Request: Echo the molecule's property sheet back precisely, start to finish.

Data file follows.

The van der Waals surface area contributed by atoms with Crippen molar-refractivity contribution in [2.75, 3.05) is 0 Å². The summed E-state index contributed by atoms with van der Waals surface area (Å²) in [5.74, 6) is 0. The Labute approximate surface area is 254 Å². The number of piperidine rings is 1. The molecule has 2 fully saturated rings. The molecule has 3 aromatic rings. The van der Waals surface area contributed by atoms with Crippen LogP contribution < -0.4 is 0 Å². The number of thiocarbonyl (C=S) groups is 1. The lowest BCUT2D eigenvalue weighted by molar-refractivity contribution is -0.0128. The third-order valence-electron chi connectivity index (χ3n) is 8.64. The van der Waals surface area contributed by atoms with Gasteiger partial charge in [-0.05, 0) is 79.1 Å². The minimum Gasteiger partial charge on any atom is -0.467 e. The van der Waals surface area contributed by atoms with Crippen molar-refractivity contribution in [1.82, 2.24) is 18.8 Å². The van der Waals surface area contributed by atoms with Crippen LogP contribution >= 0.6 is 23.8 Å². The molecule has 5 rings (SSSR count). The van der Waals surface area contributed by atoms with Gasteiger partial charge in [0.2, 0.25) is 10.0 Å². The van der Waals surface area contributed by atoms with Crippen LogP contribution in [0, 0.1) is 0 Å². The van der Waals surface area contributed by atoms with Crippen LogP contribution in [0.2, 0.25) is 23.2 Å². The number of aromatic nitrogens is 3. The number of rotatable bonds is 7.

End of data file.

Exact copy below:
The van der Waals surface area contributed by atoms with Crippen molar-refractivity contribution in [2.75, 3.05) is 0 Å². The summed E-state index contributed by atoms with van der Waals surface area (Å²) in [5.74, 6) is 0. The Labute approximate surface area is 254 Å². The number of piperidine rings is 1. The molecule has 2 fully saturated rings. The molecule has 3 aromatic rings. The van der Waals surface area contributed by atoms with Crippen LogP contribution < -0.4 is 0 Å². The number of thiocarbonyl (C=S) groups is 1. The lowest BCUT2D eigenvalue weighted by molar-refractivity contribution is -0.0128. The third-order valence-electron chi connectivity index (χ3n) is 8.64. The van der Waals surface area contributed by atoms with Gasteiger partial charge in [-0.05, 0) is 79.1 Å². The minimum Gasteiger partial charge on any atom is -0.467 e. The van der Waals surface area contributed by atoms with Crippen molar-refractivity contribution in [1.82, 2.24) is 18.8 Å². The van der Waals surface area contributed by atoms with Crippen LogP contribution >= 0.6 is 23.8 Å². The molecule has 5 rings (SSSR count). The van der Waals surface area contributed by atoms with Gasteiger partial charge in [0.2, 0.25) is 10.0 Å². The van der Waals surface area contributed by atoms with Crippen LogP contribution in [0, 0.1) is 0 Å². The van der Waals surface area contributed by atoms with Crippen LogP contribution in [0.2, 0.25) is 23.2 Å². The number of aromatic nitrogens is 3. The number of rotatable bonds is 7.